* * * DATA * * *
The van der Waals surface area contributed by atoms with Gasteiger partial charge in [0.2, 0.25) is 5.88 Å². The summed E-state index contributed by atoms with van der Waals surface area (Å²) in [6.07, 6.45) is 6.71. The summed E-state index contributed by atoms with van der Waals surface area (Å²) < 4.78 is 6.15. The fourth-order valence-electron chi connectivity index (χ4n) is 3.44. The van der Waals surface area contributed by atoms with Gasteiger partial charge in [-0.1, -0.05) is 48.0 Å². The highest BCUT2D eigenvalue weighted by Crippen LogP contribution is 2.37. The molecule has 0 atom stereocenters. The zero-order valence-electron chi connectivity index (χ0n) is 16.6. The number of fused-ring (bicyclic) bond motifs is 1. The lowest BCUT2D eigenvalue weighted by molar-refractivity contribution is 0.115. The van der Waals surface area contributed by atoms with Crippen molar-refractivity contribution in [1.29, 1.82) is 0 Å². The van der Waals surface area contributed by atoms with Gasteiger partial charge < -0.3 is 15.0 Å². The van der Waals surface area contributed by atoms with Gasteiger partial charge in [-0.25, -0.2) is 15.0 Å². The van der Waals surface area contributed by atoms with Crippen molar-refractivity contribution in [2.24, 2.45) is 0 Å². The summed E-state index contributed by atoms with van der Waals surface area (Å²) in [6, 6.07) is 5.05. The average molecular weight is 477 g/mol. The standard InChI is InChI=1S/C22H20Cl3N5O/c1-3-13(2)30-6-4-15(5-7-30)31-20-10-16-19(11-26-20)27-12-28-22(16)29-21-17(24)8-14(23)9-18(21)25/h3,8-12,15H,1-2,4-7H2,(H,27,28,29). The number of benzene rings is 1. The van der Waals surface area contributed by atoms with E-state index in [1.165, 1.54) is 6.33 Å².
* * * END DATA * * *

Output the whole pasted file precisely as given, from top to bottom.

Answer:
The van der Waals surface area contributed by atoms with Gasteiger partial charge in [0.2, 0.25) is 5.88 Å². The summed E-state index contributed by atoms with van der Waals surface area (Å²) in [6.07, 6.45) is 6.71. The summed E-state index contributed by atoms with van der Waals surface area (Å²) < 4.78 is 6.15. The fourth-order valence-electron chi connectivity index (χ4n) is 3.44. The van der Waals surface area contributed by atoms with Gasteiger partial charge in [-0.1, -0.05) is 48.0 Å². The highest BCUT2D eigenvalue weighted by Crippen LogP contribution is 2.37. The molecule has 0 atom stereocenters. The zero-order valence-electron chi connectivity index (χ0n) is 16.6. The number of fused-ring (bicyclic) bond motifs is 1. The lowest BCUT2D eigenvalue weighted by molar-refractivity contribution is 0.115. The van der Waals surface area contributed by atoms with Crippen molar-refractivity contribution in [1.29, 1.82) is 0 Å². The van der Waals surface area contributed by atoms with Gasteiger partial charge < -0.3 is 15.0 Å². The van der Waals surface area contributed by atoms with Gasteiger partial charge in [-0.25, -0.2) is 15.0 Å². The van der Waals surface area contributed by atoms with Crippen molar-refractivity contribution in [2.24, 2.45) is 0 Å². The summed E-state index contributed by atoms with van der Waals surface area (Å²) in [6, 6.07) is 5.05. The average molecular weight is 477 g/mol. The standard InChI is InChI=1S/C22H20Cl3N5O/c1-3-13(2)30-6-4-15(5-7-30)31-20-10-16-19(11-26-20)27-12-28-22(16)29-21-17(24)8-14(23)9-18(21)25/h3,8-12,15H,1-2,4-7H2,(H,27,28,29). The number of benzene rings is 1. The van der Waals surface area contributed by atoms with E-state index in [1.165, 1.54) is 6.33 Å².